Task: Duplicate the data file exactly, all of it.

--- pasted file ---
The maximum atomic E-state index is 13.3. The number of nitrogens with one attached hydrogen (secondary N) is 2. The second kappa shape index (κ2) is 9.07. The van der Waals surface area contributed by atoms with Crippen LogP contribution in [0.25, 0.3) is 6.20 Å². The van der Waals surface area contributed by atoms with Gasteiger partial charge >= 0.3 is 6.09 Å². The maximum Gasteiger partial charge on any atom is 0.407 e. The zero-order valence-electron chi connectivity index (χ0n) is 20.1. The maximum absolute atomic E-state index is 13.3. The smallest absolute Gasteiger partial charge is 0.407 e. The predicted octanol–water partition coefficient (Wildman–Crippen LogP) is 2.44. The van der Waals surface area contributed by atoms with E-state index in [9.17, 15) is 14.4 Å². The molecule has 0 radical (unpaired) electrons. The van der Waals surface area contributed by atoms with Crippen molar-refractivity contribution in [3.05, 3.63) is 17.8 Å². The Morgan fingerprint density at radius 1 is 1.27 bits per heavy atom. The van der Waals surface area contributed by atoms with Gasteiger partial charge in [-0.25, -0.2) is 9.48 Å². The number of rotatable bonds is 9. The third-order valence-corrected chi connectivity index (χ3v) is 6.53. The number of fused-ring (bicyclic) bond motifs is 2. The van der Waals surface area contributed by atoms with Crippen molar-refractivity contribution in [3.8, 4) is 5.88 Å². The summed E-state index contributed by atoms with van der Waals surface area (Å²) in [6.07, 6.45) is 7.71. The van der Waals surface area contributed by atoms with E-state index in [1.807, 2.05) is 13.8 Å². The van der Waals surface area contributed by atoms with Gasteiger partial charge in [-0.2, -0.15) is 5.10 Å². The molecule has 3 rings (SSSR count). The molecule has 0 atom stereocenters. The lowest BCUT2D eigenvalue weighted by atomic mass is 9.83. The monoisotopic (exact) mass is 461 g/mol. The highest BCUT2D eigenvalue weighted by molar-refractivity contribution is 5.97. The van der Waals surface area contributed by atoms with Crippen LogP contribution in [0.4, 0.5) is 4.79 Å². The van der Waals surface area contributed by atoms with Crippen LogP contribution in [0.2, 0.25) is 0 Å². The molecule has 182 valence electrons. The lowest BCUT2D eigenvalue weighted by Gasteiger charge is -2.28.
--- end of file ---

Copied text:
The maximum atomic E-state index is 13.3. The number of nitrogens with one attached hydrogen (secondary N) is 2. The second kappa shape index (κ2) is 9.07. The van der Waals surface area contributed by atoms with Crippen LogP contribution in [0.25, 0.3) is 6.20 Å². The van der Waals surface area contributed by atoms with Gasteiger partial charge >= 0.3 is 6.09 Å². The maximum Gasteiger partial charge on any atom is 0.407 e. The zero-order valence-electron chi connectivity index (χ0n) is 20.1. The maximum absolute atomic E-state index is 13.3. The smallest absolute Gasteiger partial charge is 0.407 e. The predicted octanol–water partition coefficient (Wildman–Crippen LogP) is 2.44. The van der Waals surface area contributed by atoms with E-state index in [9.17, 15) is 14.4 Å². The molecule has 0 radical (unpaired) electrons. The van der Waals surface area contributed by atoms with Crippen molar-refractivity contribution in [3.05, 3.63) is 17.8 Å². The Morgan fingerprint density at radius 1 is 1.27 bits per heavy atom. The van der Waals surface area contributed by atoms with Gasteiger partial charge in [-0.25, -0.2) is 9.48 Å². The number of rotatable bonds is 9. The third-order valence-corrected chi connectivity index (χ3v) is 6.53. The number of fused-ring (bicyclic) bond motifs is 2. The van der Waals surface area contributed by atoms with Crippen molar-refractivity contribution in [3.8, 4) is 5.88 Å². The summed E-state index contributed by atoms with van der Waals surface area (Å²) in [6.07, 6.45) is 7.71. The van der Waals surface area contributed by atoms with E-state index in [1.807, 2.05) is 13.8 Å². The van der Waals surface area contributed by atoms with Gasteiger partial charge in [-0.2, -0.15) is 5.10 Å². The molecule has 3 rings (SSSR count). The molecule has 0 atom stereocenters. The lowest BCUT2D eigenvalue weighted by atomic mass is 9.83. The monoisotopic (exact) mass is 461 g/mol. The highest BCUT2D eigenvalue weighted by molar-refractivity contribution is 5.97. The van der Waals surface area contributed by atoms with Crippen LogP contribution in [0.4, 0.5) is 4.79 Å². The van der Waals surface area contributed by atoms with Crippen LogP contribution in [0.2, 0.25) is 0 Å². The molecule has 182 valence electrons. The lowest BCUT2D eigenvalue weighted by Gasteiger charge is -2.28.